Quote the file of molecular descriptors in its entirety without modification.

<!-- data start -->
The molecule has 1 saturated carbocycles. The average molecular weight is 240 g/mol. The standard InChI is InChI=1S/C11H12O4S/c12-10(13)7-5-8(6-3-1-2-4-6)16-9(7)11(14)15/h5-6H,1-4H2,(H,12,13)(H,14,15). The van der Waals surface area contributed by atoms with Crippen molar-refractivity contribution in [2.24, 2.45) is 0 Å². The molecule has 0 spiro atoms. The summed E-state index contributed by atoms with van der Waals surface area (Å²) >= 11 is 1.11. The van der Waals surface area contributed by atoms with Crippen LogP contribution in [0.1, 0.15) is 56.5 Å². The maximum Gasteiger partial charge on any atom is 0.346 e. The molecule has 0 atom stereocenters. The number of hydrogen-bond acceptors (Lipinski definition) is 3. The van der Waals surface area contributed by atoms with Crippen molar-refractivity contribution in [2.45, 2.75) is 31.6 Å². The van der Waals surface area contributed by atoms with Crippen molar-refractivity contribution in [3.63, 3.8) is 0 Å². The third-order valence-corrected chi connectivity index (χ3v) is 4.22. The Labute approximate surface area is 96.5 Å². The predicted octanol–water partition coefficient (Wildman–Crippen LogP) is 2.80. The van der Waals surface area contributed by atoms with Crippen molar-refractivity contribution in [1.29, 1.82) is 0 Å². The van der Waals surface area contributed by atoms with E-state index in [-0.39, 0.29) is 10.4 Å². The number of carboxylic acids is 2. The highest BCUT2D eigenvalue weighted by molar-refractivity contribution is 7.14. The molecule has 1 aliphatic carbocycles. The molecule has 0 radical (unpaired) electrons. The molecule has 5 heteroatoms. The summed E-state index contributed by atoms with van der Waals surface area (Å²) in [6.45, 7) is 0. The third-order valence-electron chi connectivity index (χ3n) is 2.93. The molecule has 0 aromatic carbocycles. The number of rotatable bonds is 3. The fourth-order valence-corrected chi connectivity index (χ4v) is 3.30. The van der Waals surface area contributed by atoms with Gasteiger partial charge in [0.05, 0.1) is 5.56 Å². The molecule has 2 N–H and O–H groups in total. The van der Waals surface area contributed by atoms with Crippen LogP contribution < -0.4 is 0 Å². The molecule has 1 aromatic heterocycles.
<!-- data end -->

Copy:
The molecule has 1 saturated carbocycles. The average molecular weight is 240 g/mol. The standard InChI is InChI=1S/C11H12O4S/c12-10(13)7-5-8(6-3-1-2-4-6)16-9(7)11(14)15/h5-6H,1-4H2,(H,12,13)(H,14,15). The van der Waals surface area contributed by atoms with Crippen molar-refractivity contribution in [2.24, 2.45) is 0 Å². The molecule has 0 spiro atoms. The summed E-state index contributed by atoms with van der Waals surface area (Å²) >= 11 is 1.11. The van der Waals surface area contributed by atoms with Crippen LogP contribution in [0.1, 0.15) is 56.5 Å². The maximum Gasteiger partial charge on any atom is 0.346 e. The molecule has 0 atom stereocenters. The number of hydrogen-bond acceptors (Lipinski definition) is 3. The van der Waals surface area contributed by atoms with Crippen molar-refractivity contribution in [2.45, 2.75) is 31.6 Å². The van der Waals surface area contributed by atoms with Crippen molar-refractivity contribution in [3.63, 3.8) is 0 Å². The third-order valence-corrected chi connectivity index (χ3v) is 4.22. The Labute approximate surface area is 96.5 Å². The predicted octanol–water partition coefficient (Wildman–Crippen LogP) is 2.80. The van der Waals surface area contributed by atoms with Crippen molar-refractivity contribution in [1.29, 1.82) is 0 Å². The van der Waals surface area contributed by atoms with E-state index in [-0.39, 0.29) is 10.4 Å². The number of carboxylic acids is 2. The highest BCUT2D eigenvalue weighted by molar-refractivity contribution is 7.14. The molecule has 1 aliphatic carbocycles. The molecule has 0 radical (unpaired) electrons. The molecule has 5 heteroatoms. The summed E-state index contributed by atoms with van der Waals surface area (Å²) in [6.45, 7) is 0. The third-order valence-electron chi connectivity index (χ3n) is 2.93. The molecule has 0 aromatic carbocycles. The number of rotatable bonds is 3. The fourth-order valence-corrected chi connectivity index (χ4v) is 3.30. The van der Waals surface area contributed by atoms with Gasteiger partial charge in [0.05, 0.1) is 5.56 Å². The molecule has 2 N–H and O–H groups in total. The van der Waals surface area contributed by atoms with Crippen LogP contribution < -0.4 is 0 Å². The molecule has 1 aromatic heterocycles.